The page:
5. Two slang expressions/idiomatic constructions that I find particularly interesting are when we use "like" and "go" to mean "say" or to paraphrase what someone says. For example, the other day I was talking to my friend about the weather and he was like "rain doesn't bother me that much", and I'm like "easy for you to say, you work indoors". So he goes "maybe you should move your computer indoors." etc. I always find these two interesting because, while I'm sure there are similar things in other languages, they sound very natural. Especially in informal speech among younger people (with like) and even older people will use "go" in this way.
  6. Just memorize. There is a list of common separable and inseparable verbs here that I find useful: http://german.about.com/library/verbs/blverb_pre01.htm The hard one is that some prefixes can be separated, or not, like your example of über. I think that depending on the preposition the separable prefixes tend to have a certain meaning and my intuition is that separating implies movement of some kind related to the content. To cross something überqueeren is separable because you have motion across/over (über). To translate übersetzen is not separable because there is no such movement. Unter follows a similar logic. Unterlegen is separable if it means to lay under and inseparable if it takes on a different meaning, like to highlight something (similar to unterstreichen - to underline (inseperable)). I think that works for quite a few of them, though some one's that are separable or inseparable have meanings that don't involve movement, so you may have to feel those out more. Like wider und wieder. http://german.about.com/library/verbs/blverb_pre03.htm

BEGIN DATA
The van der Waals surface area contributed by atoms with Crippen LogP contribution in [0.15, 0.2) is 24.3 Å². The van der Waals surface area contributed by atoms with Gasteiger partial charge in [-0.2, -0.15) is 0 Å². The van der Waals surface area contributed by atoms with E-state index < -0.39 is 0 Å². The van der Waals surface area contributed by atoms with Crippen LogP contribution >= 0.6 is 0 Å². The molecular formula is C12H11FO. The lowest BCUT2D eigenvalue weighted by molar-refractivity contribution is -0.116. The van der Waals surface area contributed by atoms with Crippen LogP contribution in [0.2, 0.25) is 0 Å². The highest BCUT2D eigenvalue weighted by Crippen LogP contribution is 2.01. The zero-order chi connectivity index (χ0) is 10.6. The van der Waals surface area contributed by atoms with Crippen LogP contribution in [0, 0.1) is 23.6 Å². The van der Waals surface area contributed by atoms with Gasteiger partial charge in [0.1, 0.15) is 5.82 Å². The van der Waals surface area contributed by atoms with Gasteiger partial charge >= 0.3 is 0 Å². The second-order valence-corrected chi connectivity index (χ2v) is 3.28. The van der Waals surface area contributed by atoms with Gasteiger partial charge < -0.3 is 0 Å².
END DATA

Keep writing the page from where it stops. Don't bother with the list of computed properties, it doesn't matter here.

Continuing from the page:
7. I think especially songs like this show how "nice" German can sound: Before I started studying German, I had the same impression. I think, now, that a lot of is just intonation. Germans intonate things differently than people do in standard English which can make normal statements sound like accusations. In terms of phonology, the only rough sound in my opinion in German is the "ch" in words like auch, and that phoneme is fairly rare. In standard German the "ch" in ich, dich, etc. sounds fine. I've actually found it rather interesting in that the more I've exposed myself to German and French the more the stereotypes have reversed. German sounds quite schön to me now, whereas I find it more and more difficult to ignore the "cave-man" type sounds that are common in French and make it sound much less pretty to me now. Though I can still appreciate its beauty. (french: )I might have chosen a particularly bad sample though... No offense meant to an Frenchmen here.
  8. Hey everyone. I teach English to Germans and this is a nice little writing exercise that I sometimes do. Since I was planning on posting a little bit in the German lounge area, I thought I'd give back a little too, by posting here. The idea is simple: describe the most beautiful building in your home town/city (or closest city to you). Using wikipedia (especially English wikipedia) and a dictionary is encouraged. I'll do my best to correct any entries anyone posts. As always, here is a sample text from me to give you some ideas. You can of course write something longer or shorter and feel free to discuss what other people submit .